Life stories enhance the quality of life of our seniors

Life stories enhance the quality of life of our seniors image

There is an urgent need to introduce life story recording into aged care facilities as part of the patient-centred care of our seniors and people living with dementia. Life story recording includes writing memoirs and life stories, photos books and audio and video recording.

 

Repeated research studies reveal that recording a person’s life story has immense psychological and health benefits. Depression and anxiety decrease, mood lifts and general wellbeing and quality of life improve.


Documenting a person’s life story is key to the recognition, appreciation and care of our seniors. All stages of aged care can incorporate various models of recording life stories.


For people with Alzheimer’s and other forms of dementia, personal identity can seem to slip away as cognitive abilities decline. But even as individuals begin to lose touch with current events, they may hold onto cherished memories.


Photographs, treasured objects and favourite songs all can help to stimulate fond thoughts of the past for people with dementia. The strong bond to familiar people and places is the basis for Reminiscence Therapy, which helps individuals with dementia recall their personal history.


Reminiscence Therapy enhances the quality of life of people living with dementia by capturing sensory memories—sight, touch, taste, smell and sound—helping them remember events, people and places from their past.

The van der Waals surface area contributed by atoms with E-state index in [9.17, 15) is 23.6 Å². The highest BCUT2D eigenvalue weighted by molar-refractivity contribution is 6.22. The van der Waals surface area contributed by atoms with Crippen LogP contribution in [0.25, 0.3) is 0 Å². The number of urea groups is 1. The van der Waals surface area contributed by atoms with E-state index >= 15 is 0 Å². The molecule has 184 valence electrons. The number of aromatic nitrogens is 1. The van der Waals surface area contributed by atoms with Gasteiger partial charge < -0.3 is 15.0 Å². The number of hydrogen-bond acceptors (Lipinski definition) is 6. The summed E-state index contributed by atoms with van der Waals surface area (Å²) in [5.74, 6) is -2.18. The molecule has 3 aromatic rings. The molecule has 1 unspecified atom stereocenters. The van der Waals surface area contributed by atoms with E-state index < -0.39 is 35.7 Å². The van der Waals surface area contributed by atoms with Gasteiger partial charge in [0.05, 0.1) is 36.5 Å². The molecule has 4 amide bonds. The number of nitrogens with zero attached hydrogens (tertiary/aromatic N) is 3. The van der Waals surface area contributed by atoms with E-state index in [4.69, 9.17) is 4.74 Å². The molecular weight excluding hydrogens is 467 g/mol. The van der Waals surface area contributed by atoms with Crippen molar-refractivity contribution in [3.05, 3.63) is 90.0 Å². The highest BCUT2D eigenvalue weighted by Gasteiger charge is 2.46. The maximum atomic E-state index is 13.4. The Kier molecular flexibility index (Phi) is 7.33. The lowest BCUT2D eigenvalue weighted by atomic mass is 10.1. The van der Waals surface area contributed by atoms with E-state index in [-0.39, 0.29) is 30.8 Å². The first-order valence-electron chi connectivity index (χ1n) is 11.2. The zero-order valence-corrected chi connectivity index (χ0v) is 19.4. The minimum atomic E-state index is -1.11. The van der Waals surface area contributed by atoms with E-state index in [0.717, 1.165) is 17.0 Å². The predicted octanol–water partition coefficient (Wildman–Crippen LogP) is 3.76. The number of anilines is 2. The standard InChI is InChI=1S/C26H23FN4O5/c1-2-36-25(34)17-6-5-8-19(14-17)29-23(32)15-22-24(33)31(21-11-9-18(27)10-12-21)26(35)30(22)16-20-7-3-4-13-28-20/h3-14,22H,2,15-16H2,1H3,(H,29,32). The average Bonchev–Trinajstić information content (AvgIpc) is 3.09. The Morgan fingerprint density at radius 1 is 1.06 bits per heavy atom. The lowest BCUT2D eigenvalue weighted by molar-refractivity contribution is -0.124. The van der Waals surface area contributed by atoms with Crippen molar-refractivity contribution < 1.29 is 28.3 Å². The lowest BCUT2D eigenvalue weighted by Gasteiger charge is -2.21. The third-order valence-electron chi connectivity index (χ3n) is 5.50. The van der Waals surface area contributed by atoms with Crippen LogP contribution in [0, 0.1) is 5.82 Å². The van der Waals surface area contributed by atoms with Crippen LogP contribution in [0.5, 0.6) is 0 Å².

These memories can be recorded so that the person has a written or oral record of their memories that they and their carers can draw on when their memory diminishes as the disease progresses. 


Reminiscing about memories can help people feel more confident in their abilities and provide them with the opportunity to talk about what holds meaning for them. 


By sharing memories from the past through Reminiscence Therapy, people with dementia can enhance their mood, while reducing depression, anxiety and agitation.


Life story writing should be a first-line of support for elderly people and those living with dementia to help them retain their sense of identity and dignity. 


We know that life story writing is used extensively in palliative care and the area of Dignity Therapy research demonstrates its value in improving the quality of life of terminally ill patients.


The Federal Government should adopt the model of life story writing used so successfully in palliative care to enhance the patient-centred care of elderly people and people living with dementia—in both aged care facilities and home care.


By recording a person’s story, aged care workers, carers and ancillary staff can learn about the person and their past, initiating informed conversations with them about their life. 


By knowing where a person was born; the names of family members; details of their career, voluntary work, hobbies, passions and achievements; carers can gain insights into their client, their values and what motivates them. By understanding their client in greater depth, they tend to value their client more, helping them engage in rich meaningful conversations that enhance their client’s quality of life.


Life story writing helps people realise they lived a meaningful life and made a positive contribution to the world. It enables them to leave a legacy to their loved ones for generations to come.


Storytelling is an immensely powerful way of enhancing the quality of life of elderly people and those living with dementia and should be a mainstay of 21st century aged care.

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